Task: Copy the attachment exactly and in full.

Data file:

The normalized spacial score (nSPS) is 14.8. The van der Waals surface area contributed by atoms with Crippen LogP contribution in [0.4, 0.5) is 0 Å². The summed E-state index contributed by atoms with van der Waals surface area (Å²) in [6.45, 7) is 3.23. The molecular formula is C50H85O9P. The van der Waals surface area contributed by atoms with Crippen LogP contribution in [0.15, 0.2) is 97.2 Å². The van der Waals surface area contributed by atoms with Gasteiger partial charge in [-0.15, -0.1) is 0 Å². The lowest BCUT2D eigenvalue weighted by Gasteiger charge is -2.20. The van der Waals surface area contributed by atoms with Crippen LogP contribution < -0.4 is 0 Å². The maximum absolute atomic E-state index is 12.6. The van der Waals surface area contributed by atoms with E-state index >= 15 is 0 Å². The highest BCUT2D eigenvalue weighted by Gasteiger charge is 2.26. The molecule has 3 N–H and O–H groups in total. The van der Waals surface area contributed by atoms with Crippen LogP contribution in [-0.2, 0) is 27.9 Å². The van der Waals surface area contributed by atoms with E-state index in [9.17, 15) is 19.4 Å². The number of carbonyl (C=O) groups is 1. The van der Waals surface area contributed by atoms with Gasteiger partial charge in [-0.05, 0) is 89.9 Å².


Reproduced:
The normalized spacial score (nSPS) is 14.8. The van der Waals surface area contributed by atoms with Crippen LogP contribution in [0.4, 0.5) is 0 Å². The summed E-state index contributed by atoms with van der Waals surface area (Å²) in [6.45, 7) is 3.23. The molecular formula is C50H85O9P. The van der Waals surface area contributed by atoms with Crippen LogP contribution in [0.15, 0.2) is 97.2 Å². The van der Waals surface area contributed by atoms with Gasteiger partial charge in [-0.15, -0.1) is 0 Å². The lowest BCUT2D eigenvalue weighted by Gasteiger charge is -2.20. The van der Waals surface area contributed by atoms with Crippen LogP contribution < -0.4 is 0 Å². The maximum absolute atomic E-state index is 12.6. The van der Waals surface area contributed by atoms with E-state index >= 15 is 0 Å². The highest BCUT2D eigenvalue weighted by Gasteiger charge is 2.26. The molecule has 3 N–H and O–H groups in total. The van der Waals surface area contributed by atoms with Crippen LogP contribution in [-0.2, 0) is 27.9 Å². The van der Waals surface area contributed by atoms with E-state index in [9.17, 15) is 19.4 Å². The number of carbonyl (C=O) groups is 1. The van der Waals surface area contributed by atoms with Gasteiger partial charge in [-0.05, 0) is 89.9 Å².